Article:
He added that the new Amesbury location will “look a lot like” the company’s Salem shop, which sells marijuana flower, edibles, topicals, and vape pen concentrates. According to its application, the company is planning to supply its products from a growing facility it has operated in Amesbury for medical marijuana since 2014.

ATG is reportedly also moving toward opening a medical and recreational marijuana dispensary at 107 Elm St. in Salisbury, further expanding their presence on the North Shore. However, the company has not yet received any licenses from the state.

New England Treatment Access

Location: 160 Washington St. in Brookline

Proposed hours: Monday to Saturday, 10 a.m. to 6:45 p.m. and Sunday, noon to 4:45 p.m.

Location: 118 Conz St. in Northampton

Proposed hours: Monday to Sunday, 8 a.m. to 10 p.m.

NETA received provisional retail licenses to sell recreational marijuana at its two existing medical dispensaries in Brookline and Northampton late last month. The company says it has hired 100 new staff members as it looks to increase production capacity in preparation for adult-use sales.

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That said, it’s hard to tell when that will begin.

Norton Arbelaez, the director of government affairs for NETA, says they’ve been in touch with the CCC on a near daily basis since the company received their two provisional retail licenses last month, which he described as a “capstone” to a multi-year process. But as the company awaits final inspections and lab licensing, Arbelaez says there’s no clear timeline for when either of the locations may open.

“I would hope it’s a matter of weeks and not any longer than that,” he told Boston.com over the phone Wednesday.

Arbalaez asked for the public’s patience so that both sides could get the rollout right, adding that more important than the initial opening date is what the industry as a whole looks like in several years.

“Undoing 80 years of prohibition doesn’t happen in a summer,” he said.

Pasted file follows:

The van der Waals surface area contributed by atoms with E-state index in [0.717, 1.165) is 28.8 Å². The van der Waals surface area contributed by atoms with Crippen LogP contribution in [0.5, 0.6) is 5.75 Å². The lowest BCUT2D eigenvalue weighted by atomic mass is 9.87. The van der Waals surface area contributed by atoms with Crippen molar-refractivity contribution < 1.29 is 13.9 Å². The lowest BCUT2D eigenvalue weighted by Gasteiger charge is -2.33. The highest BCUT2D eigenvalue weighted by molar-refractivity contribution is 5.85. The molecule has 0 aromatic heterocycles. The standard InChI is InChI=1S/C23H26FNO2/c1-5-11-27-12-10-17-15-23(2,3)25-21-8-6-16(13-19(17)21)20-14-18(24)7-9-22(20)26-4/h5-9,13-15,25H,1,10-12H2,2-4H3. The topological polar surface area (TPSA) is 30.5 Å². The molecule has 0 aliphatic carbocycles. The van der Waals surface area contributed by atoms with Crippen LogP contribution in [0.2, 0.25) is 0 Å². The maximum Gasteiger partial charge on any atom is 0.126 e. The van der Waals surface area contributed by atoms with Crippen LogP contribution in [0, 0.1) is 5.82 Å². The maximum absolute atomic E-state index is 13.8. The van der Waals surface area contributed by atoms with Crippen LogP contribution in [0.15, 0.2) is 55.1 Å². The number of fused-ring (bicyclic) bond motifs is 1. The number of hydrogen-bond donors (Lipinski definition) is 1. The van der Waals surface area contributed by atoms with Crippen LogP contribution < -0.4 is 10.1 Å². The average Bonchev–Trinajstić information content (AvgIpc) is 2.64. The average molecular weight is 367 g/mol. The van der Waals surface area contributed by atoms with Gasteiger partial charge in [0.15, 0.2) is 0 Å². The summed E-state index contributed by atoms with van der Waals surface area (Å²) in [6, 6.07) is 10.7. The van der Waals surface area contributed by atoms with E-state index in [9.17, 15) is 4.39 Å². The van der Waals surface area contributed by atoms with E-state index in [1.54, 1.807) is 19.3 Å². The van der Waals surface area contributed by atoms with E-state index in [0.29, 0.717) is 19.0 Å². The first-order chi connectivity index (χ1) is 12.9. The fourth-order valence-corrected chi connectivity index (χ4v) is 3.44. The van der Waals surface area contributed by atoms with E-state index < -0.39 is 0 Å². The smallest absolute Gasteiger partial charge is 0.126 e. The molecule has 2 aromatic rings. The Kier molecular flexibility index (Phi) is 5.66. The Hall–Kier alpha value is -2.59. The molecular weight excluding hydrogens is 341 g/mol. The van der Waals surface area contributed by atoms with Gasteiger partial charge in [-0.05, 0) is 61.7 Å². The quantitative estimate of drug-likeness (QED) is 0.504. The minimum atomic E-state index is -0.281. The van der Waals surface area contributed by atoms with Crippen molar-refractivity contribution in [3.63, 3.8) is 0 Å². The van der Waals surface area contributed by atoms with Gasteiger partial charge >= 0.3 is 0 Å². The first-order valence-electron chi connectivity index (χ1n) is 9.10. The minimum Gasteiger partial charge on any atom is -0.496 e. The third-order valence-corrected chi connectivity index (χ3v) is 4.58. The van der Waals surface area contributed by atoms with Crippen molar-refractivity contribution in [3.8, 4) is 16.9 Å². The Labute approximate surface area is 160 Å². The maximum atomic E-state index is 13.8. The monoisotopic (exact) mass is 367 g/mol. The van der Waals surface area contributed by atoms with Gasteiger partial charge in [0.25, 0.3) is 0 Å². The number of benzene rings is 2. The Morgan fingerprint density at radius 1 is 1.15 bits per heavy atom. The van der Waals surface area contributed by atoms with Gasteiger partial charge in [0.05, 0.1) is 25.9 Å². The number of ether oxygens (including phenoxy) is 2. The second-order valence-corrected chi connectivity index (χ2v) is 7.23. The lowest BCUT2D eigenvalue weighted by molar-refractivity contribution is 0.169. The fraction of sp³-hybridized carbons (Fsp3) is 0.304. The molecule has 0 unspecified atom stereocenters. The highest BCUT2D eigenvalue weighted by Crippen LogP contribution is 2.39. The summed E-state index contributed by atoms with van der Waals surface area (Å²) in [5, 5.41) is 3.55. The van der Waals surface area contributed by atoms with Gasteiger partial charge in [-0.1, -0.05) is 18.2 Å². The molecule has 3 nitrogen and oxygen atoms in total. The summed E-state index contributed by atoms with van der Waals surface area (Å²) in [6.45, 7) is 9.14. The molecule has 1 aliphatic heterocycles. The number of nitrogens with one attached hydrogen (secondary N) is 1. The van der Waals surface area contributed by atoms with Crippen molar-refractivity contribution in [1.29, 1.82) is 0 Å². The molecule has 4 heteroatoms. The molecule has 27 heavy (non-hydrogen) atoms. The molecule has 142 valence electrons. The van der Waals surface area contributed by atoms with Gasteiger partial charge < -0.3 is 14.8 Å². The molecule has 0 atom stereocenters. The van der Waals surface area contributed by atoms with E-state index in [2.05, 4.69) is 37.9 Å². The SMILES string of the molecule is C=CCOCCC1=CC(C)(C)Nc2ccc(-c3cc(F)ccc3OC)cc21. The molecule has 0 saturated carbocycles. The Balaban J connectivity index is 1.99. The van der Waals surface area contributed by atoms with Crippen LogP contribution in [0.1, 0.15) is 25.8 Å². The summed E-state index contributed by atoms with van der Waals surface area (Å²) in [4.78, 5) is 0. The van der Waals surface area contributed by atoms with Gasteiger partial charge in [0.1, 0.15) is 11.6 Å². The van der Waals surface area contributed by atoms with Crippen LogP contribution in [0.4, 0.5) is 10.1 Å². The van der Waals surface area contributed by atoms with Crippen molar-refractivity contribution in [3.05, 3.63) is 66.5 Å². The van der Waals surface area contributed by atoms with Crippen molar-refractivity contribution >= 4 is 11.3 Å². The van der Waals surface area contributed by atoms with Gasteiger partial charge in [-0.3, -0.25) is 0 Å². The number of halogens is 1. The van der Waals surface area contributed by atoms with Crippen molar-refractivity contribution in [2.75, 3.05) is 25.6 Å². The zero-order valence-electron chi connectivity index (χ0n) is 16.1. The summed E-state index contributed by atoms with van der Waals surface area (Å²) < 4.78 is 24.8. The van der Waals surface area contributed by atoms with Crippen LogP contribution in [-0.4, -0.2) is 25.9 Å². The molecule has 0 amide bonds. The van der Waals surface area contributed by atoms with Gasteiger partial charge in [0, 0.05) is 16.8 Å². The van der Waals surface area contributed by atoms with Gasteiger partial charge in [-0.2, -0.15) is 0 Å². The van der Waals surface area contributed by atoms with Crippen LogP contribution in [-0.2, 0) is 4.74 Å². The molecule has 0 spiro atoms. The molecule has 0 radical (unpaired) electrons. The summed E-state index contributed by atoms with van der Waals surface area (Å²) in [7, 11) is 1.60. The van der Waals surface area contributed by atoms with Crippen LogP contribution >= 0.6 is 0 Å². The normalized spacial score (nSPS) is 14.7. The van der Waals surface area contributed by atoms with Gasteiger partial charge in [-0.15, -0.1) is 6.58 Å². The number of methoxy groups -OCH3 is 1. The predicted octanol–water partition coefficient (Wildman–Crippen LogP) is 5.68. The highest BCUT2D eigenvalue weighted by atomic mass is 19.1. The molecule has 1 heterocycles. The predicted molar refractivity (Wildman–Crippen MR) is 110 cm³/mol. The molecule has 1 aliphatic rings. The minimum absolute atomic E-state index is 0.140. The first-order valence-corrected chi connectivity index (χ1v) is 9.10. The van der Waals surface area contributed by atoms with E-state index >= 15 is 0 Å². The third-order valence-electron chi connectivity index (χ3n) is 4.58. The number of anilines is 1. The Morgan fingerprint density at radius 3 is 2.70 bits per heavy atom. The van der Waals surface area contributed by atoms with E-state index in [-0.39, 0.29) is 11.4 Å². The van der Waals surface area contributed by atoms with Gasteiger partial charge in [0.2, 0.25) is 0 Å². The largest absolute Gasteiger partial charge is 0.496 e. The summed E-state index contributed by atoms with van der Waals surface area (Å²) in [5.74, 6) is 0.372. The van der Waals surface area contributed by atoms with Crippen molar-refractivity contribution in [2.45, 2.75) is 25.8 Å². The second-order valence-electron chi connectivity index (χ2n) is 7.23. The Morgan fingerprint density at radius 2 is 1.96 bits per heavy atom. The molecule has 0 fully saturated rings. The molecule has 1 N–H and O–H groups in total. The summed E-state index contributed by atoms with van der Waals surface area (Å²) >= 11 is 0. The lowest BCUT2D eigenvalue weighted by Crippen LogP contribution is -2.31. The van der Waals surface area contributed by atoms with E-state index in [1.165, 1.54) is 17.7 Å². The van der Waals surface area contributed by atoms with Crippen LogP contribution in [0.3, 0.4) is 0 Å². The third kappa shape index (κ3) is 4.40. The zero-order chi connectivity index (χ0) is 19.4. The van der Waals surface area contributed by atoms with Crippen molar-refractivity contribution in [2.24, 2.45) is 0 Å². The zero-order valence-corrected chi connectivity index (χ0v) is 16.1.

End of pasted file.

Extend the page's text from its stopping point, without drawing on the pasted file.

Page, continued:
NETA’s Brookline location has been open inside the former Brookline Bank building at the corner of Washington and Boylston streets since February 2016. The Northampton location, Western Massachusetts’s first medical dispensary, has been open since September 2015. Both shops are supplied by the company’s growing facility in Franklin and sell an extensive variety of flower strains, concentrates, vape pens, edibles, and other marijuana-infused products.

According to the company’s license application, it is seeking permission from the Department of Public Health to transfer some excess medical marijuana supply for initial recreational sales, but plans to be a self-sufficient retail operation in the longterm.

Pharmacannis Massachusetts (Verilife)

Location: 112 Main St. in Wareham

Proposed hours: Monday to Sunday, 10 a.m. to 7 p.m.

PharmaCann, a national, Illinois-based marijuana company, recently opened its first medical-use dispensary in Wareham on May 31 under the name Verilife (though the company is registered with the state as Pharmacannis Massachusetts). Last Thursday, the company received a license to sell recreational marijuana as well inside the historic 19th-century building.

With Cape Cod still lacking any completed recreational marijuana business license applications of any kind, the South Coast dispensary, located on the mouth of the Wareham River, could be the closest option for Cape and Islands residents for the near future.

Still, after receiving their provisional retail license, Verilife Executive Director Shelley Stormo told Wareham Week that she didn’t foresee recreational sales beginning until October.

“We’re very excited to start serving our community,” Stormo said. “But there are still a few more steps we have to take.”